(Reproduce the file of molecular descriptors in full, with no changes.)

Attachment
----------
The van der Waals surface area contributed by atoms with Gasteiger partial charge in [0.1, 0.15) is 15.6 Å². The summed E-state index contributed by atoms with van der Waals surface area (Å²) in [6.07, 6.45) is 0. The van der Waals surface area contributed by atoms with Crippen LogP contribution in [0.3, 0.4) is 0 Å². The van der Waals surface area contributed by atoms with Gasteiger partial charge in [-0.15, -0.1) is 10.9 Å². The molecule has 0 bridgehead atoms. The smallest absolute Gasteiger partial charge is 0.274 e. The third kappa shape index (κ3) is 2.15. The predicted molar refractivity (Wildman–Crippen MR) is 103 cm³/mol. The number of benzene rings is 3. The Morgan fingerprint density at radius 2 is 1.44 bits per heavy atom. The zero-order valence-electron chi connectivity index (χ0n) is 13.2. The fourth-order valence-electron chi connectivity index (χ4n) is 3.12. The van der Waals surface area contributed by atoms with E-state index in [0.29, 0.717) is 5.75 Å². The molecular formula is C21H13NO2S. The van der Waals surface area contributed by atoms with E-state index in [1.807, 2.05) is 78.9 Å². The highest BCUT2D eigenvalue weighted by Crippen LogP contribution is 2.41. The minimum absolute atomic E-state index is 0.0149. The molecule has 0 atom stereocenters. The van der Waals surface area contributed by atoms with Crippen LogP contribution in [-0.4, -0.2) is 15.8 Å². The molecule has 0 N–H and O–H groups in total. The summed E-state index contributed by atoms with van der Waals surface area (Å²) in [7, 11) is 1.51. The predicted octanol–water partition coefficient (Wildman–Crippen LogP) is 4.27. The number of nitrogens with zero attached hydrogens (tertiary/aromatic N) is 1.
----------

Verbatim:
The van der Waals surface area contributed by atoms with Gasteiger partial charge in [0.1, 0.15) is 15.6 Å². The summed E-state index contributed by atoms with van der Waals surface area (Å²) in [6.07, 6.45) is 0. The van der Waals surface area contributed by atoms with Crippen LogP contribution in [0.3, 0.4) is 0 Å². The van der Waals surface area contributed by atoms with Gasteiger partial charge in [-0.15, -0.1) is 10.9 Å². The molecule has 0 bridgehead atoms. The smallest absolute Gasteiger partial charge is 0.274 e. The third kappa shape index (κ3) is 2.15. The predicted molar refractivity (Wildman–Crippen MR) is 103 cm³/mol. The number of benzene rings is 3. The Morgan fingerprint density at radius 2 is 1.44 bits per heavy atom. The zero-order valence-electron chi connectivity index (χ0n) is 13.2. The fourth-order valence-electron chi connectivity index (χ4n) is 3.12. The van der Waals surface area contributed by atoms with E-state index in [0.29, 0.717) is 5.75 Å². The molecular formula is C21H13NO2S. The van der Waals surface area contributed by atoms with E-state index in [1.807, 2.05) is 78.9 Å². The highest BCUT2D eigenvalue weighted by Crippen LogP contribution is 2.41. The minimum absolute atomic E-state index is 0.0149. The molecule has 0 atom stereocenters. The van der Waals surface area contributed by atoms with Crippen LogP contribution in [-0.4, -0.2) is 15.8 Å². The molecule has 0 N–H and O–H groups in total. The summed E-state index contributed by atoms with van der Waals surface area (Å²) in [7, 11) is 1.51. The predicted octanol–water partition coefficient (Wildman–Crippen LogP) is 4.27. The number of nitrogens with zero attached hydrogens (tertiary/aromatic N) is 1.